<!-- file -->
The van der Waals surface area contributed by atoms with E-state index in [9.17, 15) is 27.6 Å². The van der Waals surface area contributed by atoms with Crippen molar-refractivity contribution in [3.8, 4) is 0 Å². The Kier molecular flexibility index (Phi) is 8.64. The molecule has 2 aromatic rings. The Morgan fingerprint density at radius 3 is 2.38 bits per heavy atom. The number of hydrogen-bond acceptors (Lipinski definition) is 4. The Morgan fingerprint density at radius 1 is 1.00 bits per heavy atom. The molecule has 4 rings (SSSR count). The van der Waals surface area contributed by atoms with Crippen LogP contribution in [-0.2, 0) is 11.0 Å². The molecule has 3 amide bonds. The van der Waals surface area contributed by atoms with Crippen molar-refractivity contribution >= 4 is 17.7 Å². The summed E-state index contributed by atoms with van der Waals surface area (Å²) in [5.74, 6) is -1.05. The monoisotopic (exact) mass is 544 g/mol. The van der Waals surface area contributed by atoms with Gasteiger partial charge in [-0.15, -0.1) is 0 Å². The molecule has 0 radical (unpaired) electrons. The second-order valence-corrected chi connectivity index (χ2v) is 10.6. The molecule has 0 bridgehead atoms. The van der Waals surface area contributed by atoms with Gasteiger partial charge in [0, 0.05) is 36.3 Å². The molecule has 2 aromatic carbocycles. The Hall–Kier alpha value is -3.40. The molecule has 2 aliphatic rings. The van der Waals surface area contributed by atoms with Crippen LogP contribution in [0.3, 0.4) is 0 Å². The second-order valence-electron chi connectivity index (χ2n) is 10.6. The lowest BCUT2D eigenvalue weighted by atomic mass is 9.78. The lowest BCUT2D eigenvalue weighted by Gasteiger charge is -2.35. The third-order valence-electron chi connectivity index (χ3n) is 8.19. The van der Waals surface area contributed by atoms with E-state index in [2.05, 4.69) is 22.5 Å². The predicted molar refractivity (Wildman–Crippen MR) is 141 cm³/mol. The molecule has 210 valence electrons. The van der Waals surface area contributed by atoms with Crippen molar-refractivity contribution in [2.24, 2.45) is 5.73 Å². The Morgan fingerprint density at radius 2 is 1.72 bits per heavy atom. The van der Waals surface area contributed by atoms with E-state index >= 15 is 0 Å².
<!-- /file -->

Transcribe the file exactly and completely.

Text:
The van der Waals surface area contributed by atoms with E-state index in [9.17, 15) is 27.6 Å². The van der Waals surface area contributed by atoms with Crippen molar-refractivity contribution in [3.8, 4) is 0 Å². The Kier molecular flexibility index (Phi) is 8.64. The molecule has 2 aromatic rings. The Morgan fingerprint density at radius 3 is 2.38 bits per heavy atom. The number of hydrogen-bond acceptors (Lipinski definition) is 4. The Morgan fingerprint density at radius 1 is 1.00 bits per heavy atom. The molecule has 4 rings (SSSR count). The van der Waals surface area contributed by atoms with Crippen LogP contribution in [-0.2, 0) is 11.0 Å². The molecule has 3 amide bonds. The van der Waals surface area contributed by atoms with Crippen molar-refractivity contribution >= 4 is 17.7 Å². The summed E-state index contributed by atoms with van der Waals surface area (Å²) in [5.74, 6) is -1.05. The monoisotopic (exact) mass is 544 g/mol. The van der Waals surface area contributed by atoms with Gasteiger partial charge in [-0.15, -0.1) is 0 Å². The molecule has 0 radical (unpaired) electrons. The second-order valence-corrected chi connectivity index (χ2v) is 10.6. The molecule has 0 bridgehead atoms. The van der Waals surface area contributed by atoms with Gasteiger partial charge in [0, 0.05) is 36.3 Å². The molecule has 2 aromatic carbocycles. The Hall–Kier alpha value is -3.40. The molecule has 2 aliphatic rings. The van der Waals surface area contributed by atoms with Crippen LogP contribution in [0.3, 0.4) is 0 Å². The second-order valence-electron chi connectivity index (χ2n) is 10.6. The lowest BCUT2D eigenvalue weighted by atomic mass is 9.78. The lowest BCUT2D eigenvalue weighted by Gasteiger charge is -2.35. The third-order valence-electron chi connectivity index (χ3n) is 8.19. The van der Waals surface area contributed by atoms with E-state index in [2.05, 4.69) is 22.5 Å². The predicted molar refractivity (Wildman–Crippen MR) is 141 cm³/mol. The molecule has 210 valence electrons. The van der Waals surface area contributed by atoms with Crippen molar-refractivity contribution in [2.24, 2.45) is 5.73 Å². The Morgan fingerprint density at radius 2 is 1.72 bits per heavy atom. The van der Waals surface area contributed by atoms with E-state index >= 15 is 0 Å².